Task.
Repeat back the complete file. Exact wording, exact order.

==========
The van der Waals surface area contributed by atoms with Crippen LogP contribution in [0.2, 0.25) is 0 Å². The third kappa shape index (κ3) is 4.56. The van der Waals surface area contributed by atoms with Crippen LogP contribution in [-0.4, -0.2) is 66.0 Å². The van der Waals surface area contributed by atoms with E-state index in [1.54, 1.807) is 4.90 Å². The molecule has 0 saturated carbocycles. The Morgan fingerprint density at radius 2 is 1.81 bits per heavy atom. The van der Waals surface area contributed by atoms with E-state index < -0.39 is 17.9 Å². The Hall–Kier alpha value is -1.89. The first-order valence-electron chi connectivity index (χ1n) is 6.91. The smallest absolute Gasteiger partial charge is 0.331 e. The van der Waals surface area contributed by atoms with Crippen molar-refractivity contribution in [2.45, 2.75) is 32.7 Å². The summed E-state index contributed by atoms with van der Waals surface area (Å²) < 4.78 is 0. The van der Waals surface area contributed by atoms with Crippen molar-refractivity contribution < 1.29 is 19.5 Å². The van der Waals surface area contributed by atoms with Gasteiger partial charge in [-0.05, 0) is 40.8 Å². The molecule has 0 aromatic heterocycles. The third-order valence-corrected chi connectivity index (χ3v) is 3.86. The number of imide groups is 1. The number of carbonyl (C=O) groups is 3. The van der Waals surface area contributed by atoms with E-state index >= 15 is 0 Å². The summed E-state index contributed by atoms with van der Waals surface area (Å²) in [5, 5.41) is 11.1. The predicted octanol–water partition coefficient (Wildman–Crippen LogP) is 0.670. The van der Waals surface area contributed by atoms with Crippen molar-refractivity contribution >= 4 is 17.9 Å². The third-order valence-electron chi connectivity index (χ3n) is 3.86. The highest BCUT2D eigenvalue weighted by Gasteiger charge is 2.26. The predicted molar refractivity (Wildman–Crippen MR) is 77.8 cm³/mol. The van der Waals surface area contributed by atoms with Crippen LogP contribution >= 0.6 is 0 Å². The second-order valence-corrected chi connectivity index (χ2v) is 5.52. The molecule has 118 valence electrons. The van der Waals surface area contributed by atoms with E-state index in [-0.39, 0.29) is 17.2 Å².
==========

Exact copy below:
The van der Waals surface area contributed by atoms with Crippen LogP contribution in [0.2, 0.25) is 0 Å². The third kappa shape index (κ3) is 4.56. The van der Waals surface area contributed by atoms with Crippen LogP contribution in [-0.4, -0.2) is 66.0 Å². The van der Waals surface area contributed by atoms with E-state index in [1.54, 1.807) is 4.90 Å². The molecule has 0 saturated carbocycles. The Morgan fingerprint density at radius 2 is 1.81 bits per heavy atom. The van der Waals surface area contributed by atoms with E-state index < -0.39 is 17.9 Å². The Hall–Kier alpha value is -1.89. The first-order valence-electron chi connectivity index (χ1n) is 6.91. The smallest absolute Gasteiger partial charge is 0.331 e. The van der Waals surface area contributed by atoms with Crippen molar-refractivity contribution in [2.45, 2.75) is 32.7 Å². The summed E-state index contributed by atoms with van der Waals surface area (Å²) < 4.78 is 0. The van der Waals surface area contributed by atoms with Crippen molar-refractivity contribution < 1.29 is 19.5 Å². The van der Waals surface area contributed by atoms with Gasteiger partial charge in [-0.05, 0) is 40.8 Å². The molecule has 0 aromatic heterocycles. The third-order valence-corrected chi connectivity index (χ3v) is 3.86. The number of imide groups is 1. The number of carbonyl (C=O) groups is 3. The van der Waals surface area contributed by atoms with E-state index >= 15 is 0 Å². The summed E-state index contributed by atoms with van der Waals surface area (Å²) in [5, 5.41) is 11.1. The predicted octanol–water partition coefficient (Wildman–Crippen LogP) is 0.670. The van der Waals surface area contributed by atoms with Crippen molar-refractivity contribution >= 4 is 17.9 Å². The third-order valence-electron chi connectivity index (χ3n) is 3.86. The highest BCUT2D eigenvalue weighted by Gasteiger charge is 2.26. The predicted molar refractivity (Wildman–Crippen MR) is 77.8 cm³/mol. The van der Waals surface area contributed by atoms with Crippen LogP contribution >= 0.6 is 0 Å². The second-order valence-corrected chi connectivity index (χ2v) is 5.52. The molecule has 118 valence electrons. The van der Waals surface area contributed by atoms with E-state index in [-0.39, 0.29) is 17.2 Å².